What is vitamin B12? | BBC Good Food

Vitamins are vital for helping our body to function and each one plays a different key role. Below, get to know why we need vitamin B12 and how to get more of it from your food.

Next check out our range of health benefits guides, including the best sources of vitamin C, best calcium-rich foods and what supplements should I take?

What is vitamin B12?

Vitamin B12 – also known as cobalamin, is a water-soluble vitamin, naturally found in some foods, added to others and synthesised by bacteria in the small intestine. It is involved in many vital processes in the body, including:

  • Producing red blood cells
  • Keeping the nervous system healthy
  • Releasing energy from food
  • Creating DNA and RNA (the building blocks of every cell in the body)

Which foods contain vitamin B12?

Vitamin B12 is mainly found in meat, offal, milk, fish and eggs. The richest sources are liver, clams, kidney and oysters.

For vegetarians and vegans, it is harder to obtain this vitamin, although it is found in some fermented foods, such as tempeh and more commonly in nori. Alternatively look out for vegan and vegetarian foods that are fortified with vitamin B12, these include nutritional yeast, plant milks, spreads and breakfast cereals.

There is some evidence to suggest that the form of B12 found in vegetarian/vegan sources is not as bio-available as that from animal sources. If you follow a plant-focused diet and are concerned about your vitamin B12 status speak to your GP or dietician for guidance, they may recommend you have a blood test.

How much vitamin B12 do you need each day?

Vitamin B12 is necessary in only very small amounts each day. The NHS advise adults consume 1.5 micrograms (mcg) per day.

Which foods are good sources?

The majority of us achieve our vitamin B12 requirements quite easily from a balanced and varied diet. These foods are especially good sources:

  • 100g mussels = 10.6mcg
  • 100g lamb liver = 83mcg
  • 100g mackerel = 9.1mcg
  • 100ml soya milk (fortified) = 0.4mcg
  • 100g yogurt = 0.4mcg

Other useful sources include most meat, salmon, cod, milk, cheese, eggs and fortified breakfast cereals.


What are the symptoms of a vitamin B12 deficiency?

Vitamin B12 deficiency is quite hard to detect and can go undiagnosed for some time. Symptoms can include fatigue, lethargy, shortness of breath, pale skin, mouth ulcers, sensations of ‘pins and needles’, disturbed vision, impaired mental function and depression. Many of these symptoms are not unique to vitamin B12 deficiency, and not everyone who is diagnosed will experience them.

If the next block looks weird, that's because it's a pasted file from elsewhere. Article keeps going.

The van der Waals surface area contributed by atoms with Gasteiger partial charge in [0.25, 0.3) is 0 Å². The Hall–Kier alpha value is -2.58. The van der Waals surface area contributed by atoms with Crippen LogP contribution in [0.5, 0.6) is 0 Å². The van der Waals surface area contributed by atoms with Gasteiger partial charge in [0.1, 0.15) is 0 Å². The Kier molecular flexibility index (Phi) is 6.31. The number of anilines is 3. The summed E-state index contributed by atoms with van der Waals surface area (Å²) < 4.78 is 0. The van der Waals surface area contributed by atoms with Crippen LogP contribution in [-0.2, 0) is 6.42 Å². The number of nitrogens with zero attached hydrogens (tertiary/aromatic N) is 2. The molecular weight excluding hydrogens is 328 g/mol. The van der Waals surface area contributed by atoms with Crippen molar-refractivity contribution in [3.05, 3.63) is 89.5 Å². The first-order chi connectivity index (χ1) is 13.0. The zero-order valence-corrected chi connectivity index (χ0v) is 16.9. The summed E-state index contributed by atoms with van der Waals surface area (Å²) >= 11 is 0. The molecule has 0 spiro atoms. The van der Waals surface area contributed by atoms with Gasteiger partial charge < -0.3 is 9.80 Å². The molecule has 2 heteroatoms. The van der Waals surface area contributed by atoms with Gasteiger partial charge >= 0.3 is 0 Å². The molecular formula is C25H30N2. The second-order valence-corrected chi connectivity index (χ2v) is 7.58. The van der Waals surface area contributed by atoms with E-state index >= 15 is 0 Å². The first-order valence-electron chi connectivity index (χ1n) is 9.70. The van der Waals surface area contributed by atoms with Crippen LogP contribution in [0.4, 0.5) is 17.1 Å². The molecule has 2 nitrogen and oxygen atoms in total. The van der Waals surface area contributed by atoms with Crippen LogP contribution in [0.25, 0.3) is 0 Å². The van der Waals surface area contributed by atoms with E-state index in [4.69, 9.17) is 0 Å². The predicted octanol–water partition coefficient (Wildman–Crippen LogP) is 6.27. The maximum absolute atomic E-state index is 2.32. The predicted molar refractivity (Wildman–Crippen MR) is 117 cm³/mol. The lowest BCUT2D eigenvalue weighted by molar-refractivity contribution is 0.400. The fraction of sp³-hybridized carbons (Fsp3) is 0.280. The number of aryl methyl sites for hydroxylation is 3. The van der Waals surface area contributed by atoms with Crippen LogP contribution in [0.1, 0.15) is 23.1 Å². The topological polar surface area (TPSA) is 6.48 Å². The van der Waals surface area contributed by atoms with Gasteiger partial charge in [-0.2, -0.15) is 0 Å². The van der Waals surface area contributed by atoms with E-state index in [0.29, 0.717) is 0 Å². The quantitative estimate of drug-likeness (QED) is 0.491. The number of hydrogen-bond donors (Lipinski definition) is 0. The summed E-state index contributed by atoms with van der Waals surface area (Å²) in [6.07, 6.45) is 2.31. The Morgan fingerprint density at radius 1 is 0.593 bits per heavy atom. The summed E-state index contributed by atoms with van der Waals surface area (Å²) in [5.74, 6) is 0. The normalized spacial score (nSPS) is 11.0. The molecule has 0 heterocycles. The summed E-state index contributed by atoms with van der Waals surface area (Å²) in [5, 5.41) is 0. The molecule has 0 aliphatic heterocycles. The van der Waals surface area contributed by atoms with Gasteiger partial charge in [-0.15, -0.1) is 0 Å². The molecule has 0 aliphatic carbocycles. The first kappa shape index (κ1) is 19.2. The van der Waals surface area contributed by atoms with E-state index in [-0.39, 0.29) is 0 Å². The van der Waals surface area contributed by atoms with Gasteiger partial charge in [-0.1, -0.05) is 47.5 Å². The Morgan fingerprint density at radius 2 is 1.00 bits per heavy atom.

A more severe form of vitamin B12 deficiency is called pernicious anaemia. This is an autoimmune disease which occurs due to issues with a specific glycoprotein called intrinsic factor (IF), which is created in the stomach and necessary to absorb vitamin B12. Pernicious anaemia causes the immune system to attack the cells in the stomach which produce IF. Without IF, vitamin B12 cannot be absorbed and therefore deficiency can occur.

Read more from the NHS about vitamin B12 or folate deficiency anaemia and pernicious anaemia.

Who might be at risk of a vitamin B12 deficiency?

If you are unable to enjoy a varied and balanced diet or your digestion is compromised, for example you have a medical condition, such as coeliac disease, Crohn’s disease or you are elderly you may be at higher risk of low levels of vitamin B12.

Strict vegans who do not take vitamin B12 supplements or include two-three servings of fortified foods daily are at increased risk of deficiency. Likewise, vegetarians who do not regularly include dairy or eggs. If you are pregnant and are concerned that you may be at risk of low vitamin B12 levels refer to your GP because low levels may increase your baby’s risk of a neural defect.

Those on certain prescribed medications, such as the long-term use of antacids, may also be at risk of lower vitamin B12 levels.

If you are concerned about your vitamin B12 status, contact your GP or dietician before embarking on a supplementary intervention or making significant changes to your existing diet or medication protocol.

Recipes to boost your B12

Liver & bacon with onion gravy
Warm mackerel & beetroot salad
Vegan tomato & mushroom pancakes
Mussels with tomato and chilli
Vegan kale pesto pasta
Sauteéd liver and apple salad with blackberry dressing

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Kerry Torrens is a qualified Nutritionist (MBANT) with a post graduate diploma in Personalised Nutrition & Nutritional Therapy. She is a member of the British Association for Nutrition and Lifestyle Medicine (BANT) and a member of the Guild of Food Writers. Over the last 15 years she has been a contributing author to a number of nutritional and cookery publications including BBC Good Food.

Jo Lewin is a registered nutritionist (RNutr) with the Association for Nutrition with a specialism in public health. Follow her on Twitter @nutri_jo.

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